Along with Roger Angell, Robert Creamer, Donald Honig, and Lawrence Ritter, Roger Kahn is one of the most highly respected authors to write on the history and sociology of baseball. The Boys of Summer, his study of the Brooklyn Dodgers of the 1940’s and 1950’s, is a masterpiece of baseball literature. Born and raised in Brooklyn, Kahn learned to love baseball from his father, a teacher who claimed to have played third base for City College of New York, and from his grandfather, with whom he attended Dodger games. When Kahn’s mother feared that his passion for sports would hinder his intellectual development and pleaded for him to read something, he chose Pitching in a Pinch, a 1912 how-to book by Christy Mathewson, legendary pitcher for the New York Giants.
When Kahn’s dream of being a baseball star himself evaporated because of his limited talent, he hoped to attend Cornell University but instead went to New York University. After three years there, he was a copy boy for the New York Herald Tribune, becoming a reporter in 1948. By 1952, he was covering his beloved Dodgers, growing to feel he was part of one of the best and most colorful teams of all time. His fellow sportswriter, Dick Young, became his mentor, teaching young Kahn to concentrate on the details of a game rather than its outcome. Kahn left the Herald Tribune in 1955 and later worked as a writer, editor, and columnist for Sports Illustrated, Newsweek, The Saturday Evening Post, Esquire, and Time.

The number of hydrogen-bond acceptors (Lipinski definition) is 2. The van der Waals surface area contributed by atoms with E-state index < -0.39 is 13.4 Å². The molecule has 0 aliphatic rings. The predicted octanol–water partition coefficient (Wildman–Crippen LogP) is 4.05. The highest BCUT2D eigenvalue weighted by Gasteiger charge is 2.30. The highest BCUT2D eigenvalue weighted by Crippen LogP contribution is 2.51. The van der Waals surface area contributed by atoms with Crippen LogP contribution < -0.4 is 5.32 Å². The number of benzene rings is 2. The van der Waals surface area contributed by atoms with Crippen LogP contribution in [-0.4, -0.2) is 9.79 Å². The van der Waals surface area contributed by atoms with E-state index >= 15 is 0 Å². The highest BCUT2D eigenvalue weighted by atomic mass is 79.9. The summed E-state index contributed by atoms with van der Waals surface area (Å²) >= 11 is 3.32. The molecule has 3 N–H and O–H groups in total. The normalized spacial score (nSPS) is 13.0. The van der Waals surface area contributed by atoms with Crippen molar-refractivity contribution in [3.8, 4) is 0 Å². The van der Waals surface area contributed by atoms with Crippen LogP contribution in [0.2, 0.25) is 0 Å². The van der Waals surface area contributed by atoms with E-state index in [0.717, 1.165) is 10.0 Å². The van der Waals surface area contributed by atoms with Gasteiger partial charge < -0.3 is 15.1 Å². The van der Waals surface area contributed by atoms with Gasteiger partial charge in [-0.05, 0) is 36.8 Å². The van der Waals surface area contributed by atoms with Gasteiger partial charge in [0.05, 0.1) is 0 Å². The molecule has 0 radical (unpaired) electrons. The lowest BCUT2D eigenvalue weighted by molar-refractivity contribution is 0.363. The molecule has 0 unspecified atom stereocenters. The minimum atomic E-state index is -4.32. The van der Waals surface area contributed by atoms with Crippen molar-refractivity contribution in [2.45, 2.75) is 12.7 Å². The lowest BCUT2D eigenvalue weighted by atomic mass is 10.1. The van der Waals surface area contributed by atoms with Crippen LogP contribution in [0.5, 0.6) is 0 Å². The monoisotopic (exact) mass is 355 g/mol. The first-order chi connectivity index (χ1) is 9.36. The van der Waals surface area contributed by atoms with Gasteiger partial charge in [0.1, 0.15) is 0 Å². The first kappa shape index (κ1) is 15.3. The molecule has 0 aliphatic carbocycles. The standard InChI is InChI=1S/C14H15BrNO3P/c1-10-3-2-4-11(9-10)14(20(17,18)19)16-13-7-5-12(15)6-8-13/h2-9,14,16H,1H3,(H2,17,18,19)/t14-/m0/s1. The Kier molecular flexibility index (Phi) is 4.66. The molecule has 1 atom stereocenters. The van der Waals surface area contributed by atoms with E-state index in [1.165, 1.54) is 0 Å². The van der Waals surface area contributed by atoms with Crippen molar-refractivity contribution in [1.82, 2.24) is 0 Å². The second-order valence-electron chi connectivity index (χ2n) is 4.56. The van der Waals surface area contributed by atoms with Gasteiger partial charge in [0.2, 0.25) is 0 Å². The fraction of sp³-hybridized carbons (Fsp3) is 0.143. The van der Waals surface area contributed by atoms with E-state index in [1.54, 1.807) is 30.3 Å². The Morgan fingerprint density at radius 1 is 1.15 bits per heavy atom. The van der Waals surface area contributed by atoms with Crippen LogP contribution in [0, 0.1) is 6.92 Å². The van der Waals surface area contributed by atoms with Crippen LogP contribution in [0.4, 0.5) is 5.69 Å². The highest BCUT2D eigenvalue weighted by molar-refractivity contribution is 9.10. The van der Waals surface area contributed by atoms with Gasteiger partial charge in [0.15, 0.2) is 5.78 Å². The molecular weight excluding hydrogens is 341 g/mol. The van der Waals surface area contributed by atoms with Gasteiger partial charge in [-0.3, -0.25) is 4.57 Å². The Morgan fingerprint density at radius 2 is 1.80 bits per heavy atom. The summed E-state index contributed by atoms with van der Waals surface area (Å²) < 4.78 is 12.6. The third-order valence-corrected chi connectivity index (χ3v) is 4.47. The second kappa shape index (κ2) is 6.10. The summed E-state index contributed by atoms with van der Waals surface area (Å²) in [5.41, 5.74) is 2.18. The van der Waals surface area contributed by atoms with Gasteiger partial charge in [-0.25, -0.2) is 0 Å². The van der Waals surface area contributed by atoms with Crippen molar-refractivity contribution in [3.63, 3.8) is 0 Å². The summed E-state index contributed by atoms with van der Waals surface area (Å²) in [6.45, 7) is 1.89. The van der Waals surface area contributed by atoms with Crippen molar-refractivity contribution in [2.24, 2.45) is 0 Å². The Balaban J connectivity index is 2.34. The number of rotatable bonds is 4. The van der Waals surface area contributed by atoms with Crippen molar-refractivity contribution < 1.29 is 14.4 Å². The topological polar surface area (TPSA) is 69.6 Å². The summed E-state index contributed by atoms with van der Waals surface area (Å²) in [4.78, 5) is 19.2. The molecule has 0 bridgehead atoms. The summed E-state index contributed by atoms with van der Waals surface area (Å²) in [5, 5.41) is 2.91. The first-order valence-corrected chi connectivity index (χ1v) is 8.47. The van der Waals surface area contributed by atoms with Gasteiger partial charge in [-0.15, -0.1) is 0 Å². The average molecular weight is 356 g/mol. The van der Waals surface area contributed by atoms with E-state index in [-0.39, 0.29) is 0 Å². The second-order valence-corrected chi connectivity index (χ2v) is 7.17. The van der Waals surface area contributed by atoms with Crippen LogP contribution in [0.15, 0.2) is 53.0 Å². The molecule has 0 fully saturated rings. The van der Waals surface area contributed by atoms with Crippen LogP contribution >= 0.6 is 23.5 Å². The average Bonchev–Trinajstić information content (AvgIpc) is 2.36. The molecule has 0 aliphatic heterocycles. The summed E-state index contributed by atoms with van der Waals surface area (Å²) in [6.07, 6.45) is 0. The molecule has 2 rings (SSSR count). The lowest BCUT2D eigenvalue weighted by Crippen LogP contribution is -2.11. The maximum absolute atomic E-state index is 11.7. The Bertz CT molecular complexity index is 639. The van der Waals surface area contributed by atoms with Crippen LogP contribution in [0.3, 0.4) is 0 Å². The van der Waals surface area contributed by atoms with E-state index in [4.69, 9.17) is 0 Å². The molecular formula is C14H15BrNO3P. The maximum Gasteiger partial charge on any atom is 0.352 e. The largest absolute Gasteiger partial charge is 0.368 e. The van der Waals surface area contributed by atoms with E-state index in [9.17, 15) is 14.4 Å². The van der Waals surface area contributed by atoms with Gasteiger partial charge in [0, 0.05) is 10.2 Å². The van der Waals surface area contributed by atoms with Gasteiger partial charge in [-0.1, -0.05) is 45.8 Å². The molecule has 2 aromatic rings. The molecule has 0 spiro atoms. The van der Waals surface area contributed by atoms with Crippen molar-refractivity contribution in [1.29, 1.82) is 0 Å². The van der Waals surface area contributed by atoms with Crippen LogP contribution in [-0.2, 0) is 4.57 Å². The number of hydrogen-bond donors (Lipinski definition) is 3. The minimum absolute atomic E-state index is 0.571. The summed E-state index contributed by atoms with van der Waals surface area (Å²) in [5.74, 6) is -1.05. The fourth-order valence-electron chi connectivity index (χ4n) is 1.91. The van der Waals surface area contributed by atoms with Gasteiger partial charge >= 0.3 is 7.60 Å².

Kahn wrote a book for young readers, Inside Big League Baseball; a consideration of his ethnic heritage, The Passionate People: What It Means to Be a Jew in America; and an account of antiwar protesters at Columbia University in 1968, The Battle for Morningside Heights: Why Students Rebel, before creating his best-known work. Inspired by his discovery that Dodger former third-baseman Bill Cox was a...
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